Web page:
Swedish Academy Gets Political, Protests Iranian Kill Order on Author

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The Swedish Academy has, for the first time in history, taken a political stance and after 27 years condemned Iran's death sentence against Salman Rushdie, author of the controversial book "The Satanic Verses."

Back in 1989, when the death sentence was awarded to Salman Rushdie in absentia, Academy members Kerstin Ekman and Lars Gyllensten stepped down to protest the Academy's failure to condemn Iran and have not returned.

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"It is very good that the Academy finally made up its mind today," said Kerstin Ekman in the radio program Kulturnytt on channel P4 after the announcement. Nevertheless, they refused to participate in the Academy's work again.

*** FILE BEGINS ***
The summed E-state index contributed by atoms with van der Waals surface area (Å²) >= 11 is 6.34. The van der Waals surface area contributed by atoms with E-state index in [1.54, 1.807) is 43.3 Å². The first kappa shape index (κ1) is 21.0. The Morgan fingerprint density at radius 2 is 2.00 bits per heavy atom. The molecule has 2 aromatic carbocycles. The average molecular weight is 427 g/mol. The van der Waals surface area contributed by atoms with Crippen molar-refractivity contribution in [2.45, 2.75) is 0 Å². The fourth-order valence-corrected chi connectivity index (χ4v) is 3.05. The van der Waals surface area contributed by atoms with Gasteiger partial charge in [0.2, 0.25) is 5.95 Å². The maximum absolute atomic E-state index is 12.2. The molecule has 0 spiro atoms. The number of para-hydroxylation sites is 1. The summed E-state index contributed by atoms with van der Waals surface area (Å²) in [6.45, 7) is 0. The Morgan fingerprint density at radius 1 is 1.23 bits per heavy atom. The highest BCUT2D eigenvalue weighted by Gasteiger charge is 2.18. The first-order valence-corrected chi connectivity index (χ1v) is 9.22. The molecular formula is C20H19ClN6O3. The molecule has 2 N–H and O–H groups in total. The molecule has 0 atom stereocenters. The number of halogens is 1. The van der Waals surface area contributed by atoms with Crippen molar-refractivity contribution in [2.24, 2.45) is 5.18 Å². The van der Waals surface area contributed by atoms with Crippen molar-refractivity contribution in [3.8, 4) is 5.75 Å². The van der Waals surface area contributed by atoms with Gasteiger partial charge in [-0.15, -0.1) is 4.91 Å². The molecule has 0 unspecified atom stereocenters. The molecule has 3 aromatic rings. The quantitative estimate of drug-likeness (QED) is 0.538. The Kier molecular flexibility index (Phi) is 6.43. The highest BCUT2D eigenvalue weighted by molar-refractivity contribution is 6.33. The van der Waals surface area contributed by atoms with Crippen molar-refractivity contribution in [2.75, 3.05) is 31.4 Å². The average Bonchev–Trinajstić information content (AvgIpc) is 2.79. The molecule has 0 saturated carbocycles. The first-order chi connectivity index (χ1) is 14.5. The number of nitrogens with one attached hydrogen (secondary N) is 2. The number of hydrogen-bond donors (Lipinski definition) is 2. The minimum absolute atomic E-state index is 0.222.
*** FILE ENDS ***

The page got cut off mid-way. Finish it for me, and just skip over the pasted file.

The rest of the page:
Today, The Swedish Academy stated in an open letter that attention must be drawn to the fact that the Iranian state-run media had recently raised the reward for Rushdie's death.

It was published in Dagens Nyheter on Thursday morning; attention must be drawn to the fact that Iran's state-run media had recently raised the reward for Rushdie's death. The Academy also condemned the death sentence as a violation of free speech.

Rushdie's fourth novel, "The Satanic Verses" (1988), was the center of a major controversy, provoking protests from Muslims in several countries, which culminated in Ayatollah Ruhollah Khomenei, the Supreme Leader of Iran, issuing a fatwa, which called for Rushdie's assassination in February 1989.

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